Someone would prefer the U.N. stay out: U.N. inspectors sent to investigate the alleged chemical-weapons attack that hit a Damascus suburb last week apparently came under sniper fire and were forced to turn back.
According to the U.N., an official vehicle carrying the team of inspectors came under deliberate fire by unidentified snipers, disabling the vehicle and forcing the team to turn around. They will attempt to visit the site again in a few hours, at which point the team will attempt to ascertain whether or not chemical weapons were used on hundreds of civilians, and if, as rebels claim, the forces of Syrian president Bashar al Assad were to blame.
If a U.N. report confirms that it was a chemical strike, it would help the building momentum for an international intervention of the kind that U.K. Prime Minister David Cameron is said to favor. Secretary of Defense Chuck Hagel has said that the U.S. will only take action in "concert with the international community and within the framework of legal justification."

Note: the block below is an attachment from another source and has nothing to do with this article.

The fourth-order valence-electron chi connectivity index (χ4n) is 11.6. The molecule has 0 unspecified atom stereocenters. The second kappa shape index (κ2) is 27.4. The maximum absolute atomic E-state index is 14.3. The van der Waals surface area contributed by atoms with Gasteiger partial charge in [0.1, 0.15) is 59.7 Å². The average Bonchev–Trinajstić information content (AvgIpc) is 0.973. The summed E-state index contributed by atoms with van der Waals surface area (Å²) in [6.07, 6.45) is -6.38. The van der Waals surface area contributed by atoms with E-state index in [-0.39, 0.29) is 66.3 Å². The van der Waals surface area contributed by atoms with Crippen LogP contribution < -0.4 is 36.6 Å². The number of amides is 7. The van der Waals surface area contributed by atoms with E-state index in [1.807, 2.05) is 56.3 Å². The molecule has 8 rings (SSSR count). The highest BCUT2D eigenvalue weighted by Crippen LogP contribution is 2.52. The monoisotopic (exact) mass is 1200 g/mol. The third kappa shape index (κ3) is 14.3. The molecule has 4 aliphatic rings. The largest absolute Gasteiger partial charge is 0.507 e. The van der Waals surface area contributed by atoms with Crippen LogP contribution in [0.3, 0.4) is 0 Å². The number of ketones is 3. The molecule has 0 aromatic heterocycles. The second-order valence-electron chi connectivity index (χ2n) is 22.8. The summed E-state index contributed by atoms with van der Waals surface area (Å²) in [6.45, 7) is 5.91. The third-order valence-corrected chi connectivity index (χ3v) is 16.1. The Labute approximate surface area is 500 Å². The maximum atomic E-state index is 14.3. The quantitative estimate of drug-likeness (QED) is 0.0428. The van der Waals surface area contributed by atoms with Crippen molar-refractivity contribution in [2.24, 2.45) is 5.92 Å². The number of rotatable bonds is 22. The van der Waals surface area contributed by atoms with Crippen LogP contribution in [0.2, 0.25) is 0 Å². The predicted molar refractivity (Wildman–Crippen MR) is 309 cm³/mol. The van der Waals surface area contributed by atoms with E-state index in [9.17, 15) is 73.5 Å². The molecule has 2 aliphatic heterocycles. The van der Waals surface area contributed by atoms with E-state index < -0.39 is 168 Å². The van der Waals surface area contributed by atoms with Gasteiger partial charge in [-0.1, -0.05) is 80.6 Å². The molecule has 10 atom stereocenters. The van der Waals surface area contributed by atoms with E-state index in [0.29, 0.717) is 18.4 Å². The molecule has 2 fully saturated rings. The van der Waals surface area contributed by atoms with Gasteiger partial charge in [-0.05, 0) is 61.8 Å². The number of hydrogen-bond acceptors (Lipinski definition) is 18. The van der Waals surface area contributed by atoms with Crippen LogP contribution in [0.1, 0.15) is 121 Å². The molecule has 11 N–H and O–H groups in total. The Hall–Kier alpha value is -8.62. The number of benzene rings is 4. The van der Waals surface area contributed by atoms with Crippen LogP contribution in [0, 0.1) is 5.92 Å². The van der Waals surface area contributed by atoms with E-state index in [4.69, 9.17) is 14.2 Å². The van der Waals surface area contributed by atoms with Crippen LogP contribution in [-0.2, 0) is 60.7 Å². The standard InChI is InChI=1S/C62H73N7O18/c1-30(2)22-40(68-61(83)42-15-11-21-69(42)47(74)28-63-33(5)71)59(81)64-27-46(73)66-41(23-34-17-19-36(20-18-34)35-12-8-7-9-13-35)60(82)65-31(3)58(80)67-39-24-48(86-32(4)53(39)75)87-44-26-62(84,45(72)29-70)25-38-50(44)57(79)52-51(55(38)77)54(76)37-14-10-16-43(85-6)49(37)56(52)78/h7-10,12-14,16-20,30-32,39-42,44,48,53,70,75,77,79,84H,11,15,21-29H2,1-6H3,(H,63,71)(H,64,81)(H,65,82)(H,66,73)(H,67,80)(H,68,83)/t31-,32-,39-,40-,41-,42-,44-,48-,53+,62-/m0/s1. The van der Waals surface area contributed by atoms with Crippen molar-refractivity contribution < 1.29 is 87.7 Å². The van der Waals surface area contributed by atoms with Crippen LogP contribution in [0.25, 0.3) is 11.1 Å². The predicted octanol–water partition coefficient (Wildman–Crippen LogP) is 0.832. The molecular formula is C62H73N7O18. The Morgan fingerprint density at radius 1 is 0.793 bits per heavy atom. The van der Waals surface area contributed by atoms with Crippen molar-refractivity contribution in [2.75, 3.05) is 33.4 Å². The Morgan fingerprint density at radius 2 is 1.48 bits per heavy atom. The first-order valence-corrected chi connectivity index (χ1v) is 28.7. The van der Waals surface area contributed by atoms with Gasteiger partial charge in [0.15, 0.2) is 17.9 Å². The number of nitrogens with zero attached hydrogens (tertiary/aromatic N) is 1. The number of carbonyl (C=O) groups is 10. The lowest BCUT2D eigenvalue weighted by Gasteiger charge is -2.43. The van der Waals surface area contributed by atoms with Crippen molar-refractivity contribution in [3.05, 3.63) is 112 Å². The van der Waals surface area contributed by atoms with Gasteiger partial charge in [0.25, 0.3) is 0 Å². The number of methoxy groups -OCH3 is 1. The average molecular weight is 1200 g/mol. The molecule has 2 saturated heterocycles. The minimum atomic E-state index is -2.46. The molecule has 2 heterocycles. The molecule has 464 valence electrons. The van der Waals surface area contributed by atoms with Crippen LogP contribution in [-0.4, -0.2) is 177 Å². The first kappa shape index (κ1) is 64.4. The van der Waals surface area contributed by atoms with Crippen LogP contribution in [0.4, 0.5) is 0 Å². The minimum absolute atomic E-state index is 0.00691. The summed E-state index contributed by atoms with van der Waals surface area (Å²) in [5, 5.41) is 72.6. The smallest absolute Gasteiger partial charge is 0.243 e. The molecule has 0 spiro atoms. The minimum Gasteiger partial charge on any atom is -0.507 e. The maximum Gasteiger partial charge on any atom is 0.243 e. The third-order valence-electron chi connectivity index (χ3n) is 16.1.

Russia, Assad's closest ally on the U.N. security council, continues to oppose intervention—maybe even in the case of proof of chemical-weapon use—and Foreign Minister Sergei Lavrov said today that military action without U.N. approval would be a "grave violation of international law."